Turning to mangroves to improve insurability of assets

Insurers in the Philippines are collaborating to factor the value of mangrove forests into portfolios, underwriting processes and business development opportunities to improve the insurability of assets. Asia Insurance Review spoke to Earth Security’s Mr. Alejandro Litovsky and PIRA’s Mr. Michael Rellosa about potential mangrove projects in the pipeline. By Nadhir Mokhtar

Mangroves are not just a source of natural carbon capture and storage; they save an estimated $65bn per year in avoided losses from floods and storms and can be 50 times more cost-effective at resisting storms than building concrete seawalls according to research from sustainable finance firm Earth Security.

The firm said insurers and reinsurers have paid more than $300bn for coastal storm damages in the last decade and this is expected to increase by 10 times in the next decade as climate change proliferates. It has launched a report ‘Insurance Underwriting with Nature: How Mangroves Can Transform the Climate Strategy of Companies, Cities and Re/insurers’, that focuses on incorporating the economic value of coastal mangrove forests as natural storm barriers.

Considering mangroves for pricing

The report said recognizing and pricing the value that mangroves provide in damage limitation would give (re)insurers a competitive advantage by offering better-priced policies. It could also help provide cover for physical assets that would otherwise be considered uninsurable.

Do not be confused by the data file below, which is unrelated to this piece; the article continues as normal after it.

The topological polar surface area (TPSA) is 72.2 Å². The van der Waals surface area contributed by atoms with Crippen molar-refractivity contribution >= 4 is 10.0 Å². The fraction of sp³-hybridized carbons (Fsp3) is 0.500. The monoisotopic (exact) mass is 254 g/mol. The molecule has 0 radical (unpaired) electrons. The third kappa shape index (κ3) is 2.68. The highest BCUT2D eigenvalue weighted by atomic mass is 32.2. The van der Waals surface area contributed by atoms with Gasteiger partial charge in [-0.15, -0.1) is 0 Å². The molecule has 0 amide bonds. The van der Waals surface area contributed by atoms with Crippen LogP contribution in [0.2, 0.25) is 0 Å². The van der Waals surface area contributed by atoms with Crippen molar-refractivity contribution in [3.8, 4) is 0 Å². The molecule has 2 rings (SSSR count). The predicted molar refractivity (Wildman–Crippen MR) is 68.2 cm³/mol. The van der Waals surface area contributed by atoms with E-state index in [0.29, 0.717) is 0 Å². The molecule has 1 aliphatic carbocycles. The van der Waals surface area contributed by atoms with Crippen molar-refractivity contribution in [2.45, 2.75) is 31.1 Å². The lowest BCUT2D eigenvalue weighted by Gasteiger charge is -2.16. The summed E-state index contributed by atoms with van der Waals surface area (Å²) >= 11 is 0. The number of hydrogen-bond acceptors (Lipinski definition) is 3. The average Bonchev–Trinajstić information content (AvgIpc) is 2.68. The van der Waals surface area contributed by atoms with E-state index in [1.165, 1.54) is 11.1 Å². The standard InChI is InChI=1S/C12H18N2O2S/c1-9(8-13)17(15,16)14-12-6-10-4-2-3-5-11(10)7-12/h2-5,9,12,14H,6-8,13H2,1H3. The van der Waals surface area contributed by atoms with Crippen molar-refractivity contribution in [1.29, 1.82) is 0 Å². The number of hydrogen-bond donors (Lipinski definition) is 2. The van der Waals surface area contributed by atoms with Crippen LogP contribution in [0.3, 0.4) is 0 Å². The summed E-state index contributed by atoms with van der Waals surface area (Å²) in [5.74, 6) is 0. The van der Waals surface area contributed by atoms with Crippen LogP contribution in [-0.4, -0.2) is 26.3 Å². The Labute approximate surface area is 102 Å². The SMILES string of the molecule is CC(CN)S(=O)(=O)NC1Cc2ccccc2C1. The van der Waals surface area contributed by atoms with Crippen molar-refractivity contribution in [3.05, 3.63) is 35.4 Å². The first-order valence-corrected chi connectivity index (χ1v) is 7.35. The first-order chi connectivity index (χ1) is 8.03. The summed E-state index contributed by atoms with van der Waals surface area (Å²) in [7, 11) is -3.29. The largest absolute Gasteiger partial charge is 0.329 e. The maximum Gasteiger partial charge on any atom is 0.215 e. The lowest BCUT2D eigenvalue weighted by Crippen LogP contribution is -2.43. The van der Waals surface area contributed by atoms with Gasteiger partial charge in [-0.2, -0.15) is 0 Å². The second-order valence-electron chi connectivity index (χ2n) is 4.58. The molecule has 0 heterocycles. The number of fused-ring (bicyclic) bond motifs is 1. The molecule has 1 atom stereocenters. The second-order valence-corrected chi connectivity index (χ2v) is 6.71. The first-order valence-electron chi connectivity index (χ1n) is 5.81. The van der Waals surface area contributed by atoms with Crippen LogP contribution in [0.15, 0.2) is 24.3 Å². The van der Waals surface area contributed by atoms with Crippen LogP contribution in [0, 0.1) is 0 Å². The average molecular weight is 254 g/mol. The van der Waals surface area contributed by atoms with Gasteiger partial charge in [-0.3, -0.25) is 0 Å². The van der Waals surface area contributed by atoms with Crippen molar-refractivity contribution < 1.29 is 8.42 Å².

According to the report, coastal ecosystems have been found to reduce annual damages to property from extreme weather in the Philippines by 30%, saving up to $1bn each year. After strong typhoons hit the Philippines repeatedly, communities and infrastructure surrounded by mangroves have sustained fewer losses than neighboring areas where mangroves had been cleared.

Earth Security CEO Alejandro Litovsky said, “Insurers have shared that this would allow them to look at areas that they previously thought were uninsurable. I think that changes the landscape of how the sector can think about market development in a way. Twenty to 30 years from now, we’re going into a scenario where many areas that are insured will most likely be uninsurable. Mangroves are providing that extended shelf life of insurability. I think there is a possibility of lower premiums.”

Earth Security believes the (re)insurance sector could lead climate innovation by including the value of mangrove forests into CAT modelling and the development products for corporate and government clients. PIRA has convened a working group with Earth Security to collaborate on pilot projects based on the findings of the report.

“There are a lot of mangroves in the Philippines. We’re in the epicenter of typhoons. Most built assets in the Philippines are coastal or found near the coasts given the archipelagic nature of our country. So, a study that then demonstrates the productive value of mangroves, coastal assets against storm surges waves, will be a valuable tool in both risk assessment and loss mitigation … But underwriters are a cynical lot and my job is to get them to understand the value of that relationship,” said PIRA executive director Michael Rellosa.